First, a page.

ZOJ Problem Set  2925
Dominoes are small, flat, rectangularshaped game pieces. Domino pieces are usually twice as long as they are wide and are usually made to be exactly half as thick as they are wide so that they can stand on edge without falling over. If we push one end of a queue of dominoes, the whole queue will fall over. Now, you will be given some descriptions of domino grid with a '.' indicating an open space and an uppercase 'X' indicating a domino and the force used on one domino. You are to compute the ending descriptions. The force consists of two parts : location and direction. There are 8 directions shown below.
direction abbreviation The falling direction of the pushed domino is always the same as the force. Other dominoes will fall over if: 1) it's adjacent with a previous fallen domino. 2) it's within 45 degree of the falling direction of the previous domino. The direction of falling is the relative position of it to the previous fallen domino. No two dominoes will cause the same domino to fall over simultaneously. See the following example for more details. XXXXXX XXX We say the outer 8 dominoes are adjacent with the middle one. With a force to east on the middle domino, the 3 dominoes in the third column will fall over and the direction will be northeast, east, southeast. So the ending grid is : XXYXEE XXQ Input There are multiple test cases. Each case begins with a line containing two positive integer n and m (1 <= n, m <= 500) that are the number of rows and columns of the grid. The next n lines each with m chars (only '.' and 'X') describe one row of the grid. At last, two integers i, j (ith row, jth column, both i and j start from 1) indicate the location of the force and a char C describes the direction of the force. You can assume that there is a domino at the location (i, j). Process to the end of file. Output Print the ending description of the grid, using the abbreviations for the fallen dominoes. Print a blank line between cases. Sample Input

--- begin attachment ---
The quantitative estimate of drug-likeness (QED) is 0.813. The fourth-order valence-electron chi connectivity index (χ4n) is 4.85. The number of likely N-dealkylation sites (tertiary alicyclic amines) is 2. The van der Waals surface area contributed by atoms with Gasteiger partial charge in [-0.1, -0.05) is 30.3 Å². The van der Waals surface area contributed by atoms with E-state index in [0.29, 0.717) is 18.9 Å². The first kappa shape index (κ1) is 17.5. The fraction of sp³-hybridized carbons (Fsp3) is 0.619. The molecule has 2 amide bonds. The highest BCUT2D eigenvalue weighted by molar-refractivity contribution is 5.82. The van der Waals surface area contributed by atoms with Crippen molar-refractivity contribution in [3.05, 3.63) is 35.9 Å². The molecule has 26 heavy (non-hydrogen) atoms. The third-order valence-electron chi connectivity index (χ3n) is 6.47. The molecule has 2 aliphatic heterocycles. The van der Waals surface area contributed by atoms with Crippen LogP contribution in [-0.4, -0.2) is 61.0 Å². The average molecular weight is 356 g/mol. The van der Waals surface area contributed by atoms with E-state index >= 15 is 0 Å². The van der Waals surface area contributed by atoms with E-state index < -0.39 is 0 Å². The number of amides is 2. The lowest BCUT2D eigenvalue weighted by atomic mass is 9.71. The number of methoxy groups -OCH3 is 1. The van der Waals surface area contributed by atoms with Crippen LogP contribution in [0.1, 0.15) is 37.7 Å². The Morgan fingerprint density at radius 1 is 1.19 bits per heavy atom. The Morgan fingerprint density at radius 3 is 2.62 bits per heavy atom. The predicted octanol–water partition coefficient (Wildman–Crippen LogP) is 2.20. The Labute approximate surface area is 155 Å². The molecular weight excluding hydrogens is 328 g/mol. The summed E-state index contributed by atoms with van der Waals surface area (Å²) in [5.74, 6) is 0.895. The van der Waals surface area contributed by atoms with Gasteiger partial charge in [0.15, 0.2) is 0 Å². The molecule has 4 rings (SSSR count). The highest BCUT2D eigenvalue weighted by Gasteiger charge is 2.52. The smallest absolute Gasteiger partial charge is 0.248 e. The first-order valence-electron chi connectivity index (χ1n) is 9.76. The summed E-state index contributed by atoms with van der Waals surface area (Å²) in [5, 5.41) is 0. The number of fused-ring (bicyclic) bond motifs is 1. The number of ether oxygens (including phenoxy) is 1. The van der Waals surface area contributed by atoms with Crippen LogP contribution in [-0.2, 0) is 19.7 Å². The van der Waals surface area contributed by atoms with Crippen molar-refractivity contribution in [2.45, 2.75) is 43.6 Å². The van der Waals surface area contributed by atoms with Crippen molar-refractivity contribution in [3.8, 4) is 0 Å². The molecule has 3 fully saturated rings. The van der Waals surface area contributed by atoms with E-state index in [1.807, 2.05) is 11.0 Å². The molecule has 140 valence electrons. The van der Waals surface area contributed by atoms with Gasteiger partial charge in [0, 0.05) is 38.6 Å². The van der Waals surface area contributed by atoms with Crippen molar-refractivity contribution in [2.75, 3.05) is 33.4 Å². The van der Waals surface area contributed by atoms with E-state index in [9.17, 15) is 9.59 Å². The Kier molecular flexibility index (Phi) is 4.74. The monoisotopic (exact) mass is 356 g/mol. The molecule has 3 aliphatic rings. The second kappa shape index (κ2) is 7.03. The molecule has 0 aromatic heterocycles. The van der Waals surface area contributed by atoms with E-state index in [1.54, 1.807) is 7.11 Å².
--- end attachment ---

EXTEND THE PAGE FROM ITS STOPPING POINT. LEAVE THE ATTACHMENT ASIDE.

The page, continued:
2 4 Sample Output
..SX Author: GAO, Yuan Source: ZOJ Monthly, February 2008